• By John Hicks

Keep what in Christmas? Are we being spiritually and intellectually honest here?

What's the popular mantra these days? It's something like "Keep the Mass in Christmas", or did we miss that part on purpose?

This is only part of why I do not celebrate Christmas. Hear me out please before jumping to conclusions and branding me as some sort of heretic...

He that answereth a matter before he heareth it, it is folly and shame unto him. Proverbs 18:13

"Christmas" is a compound word originating in the term "Christ's Mass". It is derived from the Middle English Cristemasse, which is from Old English Crīstesmæsse... Crīst... is from Greek Khrīstos...and mæsse is from Latin missa, the celebration of the Eucharist...(Wikipedia via other sources).

More on the etymology of the word itself:

Christmas (n.) late Old English Cristes mæsse, from Christ (and retaining the original vowel sound) + mass (n.2). Written as one word from mid-14c. As a verb from 1590s. Father Christmas first attested in a carol attributed to Richard Smart, Rector of Plymtree (Devon) from 1435-77. http://www.etymonline.com/index.php?term=Christmas

Christmas comes from the Old English words Cristes moesse, 'the mass or festival of Christ'. The first celebration took place in Rome about the middle of the fourth century. http://dictionary.reference.com/help/faq/language/e05.html

I am am hoping to get more people to think deeper on these things.

The Bible says to “Prove all things; hold fast that which is good. Abstain from all appearance of evil”. 1 Thessalonians 5:21-22

The irony in how people embrace the day is that it is materialistically and emotionally focused and yet it is traditionally disguised somehow as the celebration of the birth of Jesus. And yet there are no Biblical commands or even suggestions to do so. The mass part of the word originates from the celebration of the Eucharist which is the extra-biblical Catholic celebration of the supposed actual body and blood of Jesus appearing (transubstantiation) in the ritual called ‘mass’. Herein lies more irony. A word that is catholic in etymology is embraced by the Protestants and evangelicals who adamantly insist on keeping the ‘Christ’ in Christmas but somehow excuse any attention to be given to the ‘mass’ part of the equation. The irony goes even deeper and more sinister still. The Bible tells us through Paul’s writing that the correct use of the bread and wine was that we were to symbolically use these to remind us of what Jesus did for us to be saved and to do so until Jesus returns. It is quite interesting that we are specifically told to remember his death until he comes again but no where are we told to celebrate his birth. If we are honest about it and call it what it is, it as a compromise alongside the world’s materialistic and emotional day of so-called giving (yet the getting is why most do it, I was there once myself...). In short, Christmas is a word that denotes the celebration of the Death of Jesus in the pure make up of the word itself yet somehow we have, through the traditions of man, twisted it in order to excuse the celebration of the day where many a Christian find themselves on their knees in front of a tree excited about what material surprise will come forth. All this with Satan Clause (anagram intended) cheering us on.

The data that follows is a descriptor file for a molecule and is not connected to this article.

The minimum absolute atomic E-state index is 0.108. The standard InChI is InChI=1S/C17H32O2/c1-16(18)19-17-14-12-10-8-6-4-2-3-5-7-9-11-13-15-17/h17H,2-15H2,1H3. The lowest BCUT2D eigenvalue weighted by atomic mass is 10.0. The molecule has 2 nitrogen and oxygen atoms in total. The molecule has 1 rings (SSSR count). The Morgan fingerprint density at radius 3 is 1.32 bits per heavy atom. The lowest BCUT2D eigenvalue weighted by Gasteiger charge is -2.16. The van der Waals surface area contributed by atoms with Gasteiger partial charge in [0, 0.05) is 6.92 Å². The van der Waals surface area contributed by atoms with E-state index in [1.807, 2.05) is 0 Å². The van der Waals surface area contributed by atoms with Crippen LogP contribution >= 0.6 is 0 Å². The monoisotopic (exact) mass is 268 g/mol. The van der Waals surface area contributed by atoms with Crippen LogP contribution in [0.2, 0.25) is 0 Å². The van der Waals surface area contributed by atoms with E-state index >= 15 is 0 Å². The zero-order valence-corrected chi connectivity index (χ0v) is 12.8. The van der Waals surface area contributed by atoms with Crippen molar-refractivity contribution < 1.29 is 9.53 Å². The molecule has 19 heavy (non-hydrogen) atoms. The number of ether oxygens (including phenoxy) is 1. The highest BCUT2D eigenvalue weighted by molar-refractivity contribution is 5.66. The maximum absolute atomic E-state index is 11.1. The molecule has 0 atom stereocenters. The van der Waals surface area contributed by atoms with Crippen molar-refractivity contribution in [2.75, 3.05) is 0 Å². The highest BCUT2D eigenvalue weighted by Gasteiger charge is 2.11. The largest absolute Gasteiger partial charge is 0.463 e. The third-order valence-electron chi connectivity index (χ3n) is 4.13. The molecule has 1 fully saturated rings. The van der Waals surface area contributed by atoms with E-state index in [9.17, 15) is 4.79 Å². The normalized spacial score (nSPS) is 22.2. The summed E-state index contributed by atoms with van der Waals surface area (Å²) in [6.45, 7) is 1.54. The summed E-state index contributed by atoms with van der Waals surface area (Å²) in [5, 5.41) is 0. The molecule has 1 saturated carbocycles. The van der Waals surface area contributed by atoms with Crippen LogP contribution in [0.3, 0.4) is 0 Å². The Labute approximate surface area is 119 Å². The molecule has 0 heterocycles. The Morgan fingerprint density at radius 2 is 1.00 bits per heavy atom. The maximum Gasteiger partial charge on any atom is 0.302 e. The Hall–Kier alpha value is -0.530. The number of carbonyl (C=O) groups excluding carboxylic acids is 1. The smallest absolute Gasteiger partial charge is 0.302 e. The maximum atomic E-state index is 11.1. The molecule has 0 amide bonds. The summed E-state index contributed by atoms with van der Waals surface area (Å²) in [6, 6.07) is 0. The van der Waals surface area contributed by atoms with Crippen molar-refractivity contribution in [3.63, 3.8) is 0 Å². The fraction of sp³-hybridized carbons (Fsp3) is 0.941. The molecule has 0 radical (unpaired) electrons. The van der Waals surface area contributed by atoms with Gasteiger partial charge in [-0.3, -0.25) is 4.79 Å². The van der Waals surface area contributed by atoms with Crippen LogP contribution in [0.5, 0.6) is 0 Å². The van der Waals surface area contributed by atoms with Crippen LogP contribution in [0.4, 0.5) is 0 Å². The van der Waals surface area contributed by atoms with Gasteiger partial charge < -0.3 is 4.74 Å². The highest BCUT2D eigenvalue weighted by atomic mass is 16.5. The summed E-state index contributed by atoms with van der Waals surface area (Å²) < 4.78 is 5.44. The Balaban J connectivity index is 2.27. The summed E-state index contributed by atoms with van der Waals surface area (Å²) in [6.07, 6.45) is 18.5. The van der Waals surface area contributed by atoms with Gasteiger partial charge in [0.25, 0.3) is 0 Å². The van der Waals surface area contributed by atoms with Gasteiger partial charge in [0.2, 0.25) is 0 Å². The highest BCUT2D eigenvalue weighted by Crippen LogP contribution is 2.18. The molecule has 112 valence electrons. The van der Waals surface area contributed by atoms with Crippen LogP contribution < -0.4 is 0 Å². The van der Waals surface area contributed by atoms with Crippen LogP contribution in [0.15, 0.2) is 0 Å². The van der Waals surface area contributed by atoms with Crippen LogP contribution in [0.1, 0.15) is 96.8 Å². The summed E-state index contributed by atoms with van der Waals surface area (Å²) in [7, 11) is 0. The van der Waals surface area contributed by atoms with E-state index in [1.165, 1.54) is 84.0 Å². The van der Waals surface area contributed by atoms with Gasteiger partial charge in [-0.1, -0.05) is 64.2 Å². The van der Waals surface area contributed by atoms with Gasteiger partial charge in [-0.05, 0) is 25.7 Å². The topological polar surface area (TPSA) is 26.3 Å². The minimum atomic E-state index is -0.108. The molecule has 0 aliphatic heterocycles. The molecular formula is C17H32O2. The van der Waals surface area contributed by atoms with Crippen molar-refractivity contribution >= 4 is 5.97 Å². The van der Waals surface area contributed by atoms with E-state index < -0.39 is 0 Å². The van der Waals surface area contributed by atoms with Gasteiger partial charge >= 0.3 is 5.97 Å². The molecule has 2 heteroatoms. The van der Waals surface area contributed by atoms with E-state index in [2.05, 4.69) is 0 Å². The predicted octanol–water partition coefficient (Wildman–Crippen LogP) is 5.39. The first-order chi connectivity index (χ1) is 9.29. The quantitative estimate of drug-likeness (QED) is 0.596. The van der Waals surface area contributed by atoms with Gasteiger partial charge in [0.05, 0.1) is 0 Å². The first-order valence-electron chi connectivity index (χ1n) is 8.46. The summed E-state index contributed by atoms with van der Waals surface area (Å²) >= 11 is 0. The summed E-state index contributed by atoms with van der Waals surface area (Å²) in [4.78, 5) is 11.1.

Santa Claus is technically an anti-Christ as he is given the attributes of omniscience (he knows if you’ve been bad or good) and omnipresence (he gets to everyone’s house in one night, essentially you would have be everywhere at the same time to do that or at least somewhere in that ballpark). These attributes as any Christian should know are only possessed by God himself and even to pretend to give these to someone or something else is what the apostle John and the entirety of the council of God (Bible) tells us is the spirit of the anti-christ is (against God, false god, false christ, image of a god or something close, etc). I have arrived at an honest conclusion for myself that this day is a compromise for me if I as a Christian should partake in it.

I have no Biblical command or encouragement to celebrate it but I do have the specific command to remember the death of Jesus.

My Saviour was born for the sole purpose of dying for my sins.

I am thankful He was born but more importantly I am forever grateful to be saved through His death. I choose not to detract in any way from this focus.

So the way most today approach the so-called defense of their right to celebrate this day is both spiritually and intellectually dishonest.

Logic dictates a fair look at this, if you are a believer in the death and resurrection of Christ and understand the intense severity of what He did for us on the cross some two thousand so years ago then it does matter...

For I have received of the Lord that which also I delivered unto you, That the Lord Jesus the same night in which he was betrayed took bread: And when he had given thanks, he brake it, and said, Take, eat: this is my body, which is broken for you: this do in remembrance of me. After the same manner also he took the cup, when he had supped, saying, This cup is the new testament in my blood: this do ye, as oft as ye drink it, in remembrance of me. For as often as ye eat this bread, and drink this cup, ye do shew the Lord's death till he come. 1 Corinthians 11:23-26

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